Edmonton residents frustrated over seasonal parking ban, fines

A parking ticket sits on the windshield of a truck after it failed to move during a Phase 2 parking ban. Global News/Sarah Komadina

Edmonton residents are becoming increasingly frustrated with seasonal parking bans — and the subsequent fines — after the city rolled out the second phase of bans.

Kirkness neighbourhood resident Greg Taillon woke up Sunday morning to find a $250 ticket on his windshield after not moving his truck during a Phase 2 parking ban, which went into effect Jan. 24 in order to allow space for snow removal.

“I was running to Canadian Tire and I found a ticket in my window and, looking around, there were several other tickets in other peoples’ windows,” he said.

Taillon wasn’t the only one in the neighbourhood to find a dreaded flap of paper tucked under his wipers.

Security cameras at Steve Chatelaine’s house show footage of an officer writing him a ticket around 10:20 p.m. Saturday.

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“It’s just an easy cash grab,” he said.

The residents say whenever a parking ban is put in place, they wait for signage in their neighbourhood. But this time those signs were never put up. And no one moved their vehicles.

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“We have been here for 40 years and they have always clearly indicated when there was snow removal and we have always, very carefully, moved our cars and made sure they could get through,” said Dave Evanishen, who also lives in the neighbourhood.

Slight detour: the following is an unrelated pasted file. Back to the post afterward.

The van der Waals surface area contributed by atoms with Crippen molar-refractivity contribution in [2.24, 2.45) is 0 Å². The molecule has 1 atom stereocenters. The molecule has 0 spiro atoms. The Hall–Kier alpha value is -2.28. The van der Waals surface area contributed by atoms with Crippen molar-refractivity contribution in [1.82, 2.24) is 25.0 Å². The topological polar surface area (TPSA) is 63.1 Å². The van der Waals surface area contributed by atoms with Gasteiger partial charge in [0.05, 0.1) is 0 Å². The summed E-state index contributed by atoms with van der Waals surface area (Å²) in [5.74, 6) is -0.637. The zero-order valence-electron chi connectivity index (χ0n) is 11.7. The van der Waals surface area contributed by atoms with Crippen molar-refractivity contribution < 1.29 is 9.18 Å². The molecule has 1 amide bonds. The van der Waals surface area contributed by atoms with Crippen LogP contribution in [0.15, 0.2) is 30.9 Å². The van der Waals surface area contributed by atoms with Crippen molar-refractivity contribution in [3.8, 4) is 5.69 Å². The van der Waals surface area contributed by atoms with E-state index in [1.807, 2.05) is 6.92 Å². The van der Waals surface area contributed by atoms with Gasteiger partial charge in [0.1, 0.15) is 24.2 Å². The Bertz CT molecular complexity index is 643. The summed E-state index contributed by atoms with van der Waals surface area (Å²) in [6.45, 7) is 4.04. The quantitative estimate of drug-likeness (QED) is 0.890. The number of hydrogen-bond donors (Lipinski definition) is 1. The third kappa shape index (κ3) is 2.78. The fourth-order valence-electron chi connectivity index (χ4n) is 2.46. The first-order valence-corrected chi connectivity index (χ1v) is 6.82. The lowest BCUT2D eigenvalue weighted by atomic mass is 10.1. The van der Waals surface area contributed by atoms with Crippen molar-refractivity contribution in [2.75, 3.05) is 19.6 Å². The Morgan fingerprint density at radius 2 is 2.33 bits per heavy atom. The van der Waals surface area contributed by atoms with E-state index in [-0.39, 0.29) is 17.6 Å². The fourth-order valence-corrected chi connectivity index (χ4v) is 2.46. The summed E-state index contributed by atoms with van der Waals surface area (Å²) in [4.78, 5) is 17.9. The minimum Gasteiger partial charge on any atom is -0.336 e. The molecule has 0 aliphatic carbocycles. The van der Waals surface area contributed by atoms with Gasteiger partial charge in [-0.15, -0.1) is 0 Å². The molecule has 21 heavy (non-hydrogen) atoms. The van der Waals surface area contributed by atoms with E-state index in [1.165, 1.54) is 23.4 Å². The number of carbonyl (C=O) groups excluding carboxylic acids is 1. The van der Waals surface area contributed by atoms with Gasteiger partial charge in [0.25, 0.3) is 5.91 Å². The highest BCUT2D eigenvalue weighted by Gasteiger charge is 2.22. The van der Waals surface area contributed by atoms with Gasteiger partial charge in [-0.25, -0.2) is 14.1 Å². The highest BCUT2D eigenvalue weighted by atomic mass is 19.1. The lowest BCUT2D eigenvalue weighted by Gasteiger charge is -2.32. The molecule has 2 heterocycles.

“It’s just frustrating. It’s just very frustrating.”

According to the city’s website, residents should “look for parking ban signage in your neighbourhood, sign up for notifications and follow the city’s social media channels to learn when a parking ban is in effect.”

Ward pihesiwin Coun. Tim Cartmell says there is signage on main artery roads stating there’s a Phase 2 parking ban, and he reiterated the city’s statement that people can sign up for email or text notifications to know when to move their cars.

Click to play video: 'Westmount residents complain about lack of warning before receiving parking ban tickets'
Westmount residents complain about lack of warning before receiving parking ban tickets

“I think the city has tried and given enough warning and enough notification that crews will be plowing residential neighbourhoods and you ought to move your car,” he said.

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“The city shifted to the larger signs, radio (and) television advertisements, and I think the biggest change was a shift to direct notification,” added fellow councilor Andrew Knack.

Last year, council voted to be stricter with enforcement and upped ticket fines from $100 to $250.

“I think we are so used to not receiving a penalty for staying on the street,” said Chatelaine. “That change is going to be tough.”

Despite the city’s efforts, he believes he and his neighbours wouldn’t have gotten a ticket if the signs were put up like they were years prior.

“What’s wrong with putting placards at the front? There’s a lot of seniors that don’t even look at the internet and it’s not expensive — they probably spent more money writing these tickets than it would have taken to put the placards out.”

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